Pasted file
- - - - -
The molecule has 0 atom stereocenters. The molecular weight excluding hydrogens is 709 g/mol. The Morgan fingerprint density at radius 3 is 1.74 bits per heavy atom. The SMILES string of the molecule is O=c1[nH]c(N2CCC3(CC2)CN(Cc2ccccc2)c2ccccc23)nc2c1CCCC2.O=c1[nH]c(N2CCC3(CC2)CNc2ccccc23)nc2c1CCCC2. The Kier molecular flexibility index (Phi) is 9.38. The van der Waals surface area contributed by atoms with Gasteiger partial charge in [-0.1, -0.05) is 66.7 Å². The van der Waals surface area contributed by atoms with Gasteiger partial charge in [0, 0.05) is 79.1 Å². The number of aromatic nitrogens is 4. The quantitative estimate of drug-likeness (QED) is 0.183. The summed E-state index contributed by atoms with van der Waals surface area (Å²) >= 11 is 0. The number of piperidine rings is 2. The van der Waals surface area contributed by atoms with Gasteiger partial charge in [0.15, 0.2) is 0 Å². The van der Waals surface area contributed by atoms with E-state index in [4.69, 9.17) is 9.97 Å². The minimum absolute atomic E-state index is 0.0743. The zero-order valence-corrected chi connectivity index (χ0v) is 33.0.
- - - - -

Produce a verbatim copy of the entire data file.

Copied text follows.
The molecule has 0 atom stereocenters. The molecular weight excluding hydrogens is 709 g/mol. The Morgan fingerprint density at radius 3 is 1.74 bits per heavy atom. The SMILES string of the molecule is O=c1[nH]c(N2CCC3(CC2)CN(Cc2ccccc2)c2ccccc23)nc2c1CCCC2.O=c1[nH]c(N2CCC3(CC2)CNc2ccccc23)nc2c1CCCC2. The Kier molecular flexibility index (Phi) is 9.38. The van der Waals surface area contributed by atoms with Gasteiger partial charge in [-0.1, -0.05) is 66.7 Å². The van der Waals surface area contributed by atoms with Gasteiger partial charge in [0, 0.05) is 79.1 Å². The number of aromatic nitrogens is 4. The quantitative estimate of drug-likeness (QED) is 0.183. The summed E-state index contributed by atoms with van der Waals surface area (Å²) >= 11 is 0. The number of piperidine rings is 2. The van der Waals surface area contributed by atoms with Gasteiger partial charge in [0.15, 0.2) is 0 Å². The van der Waals surface area contributed by atoms with E-state index in [4.69, 9.17) is 9.97 Å². The minimum absolute atomic E-state index is 0.0743. The zero-order valence-corrected chi connectivity index (χ0v) is 33.0.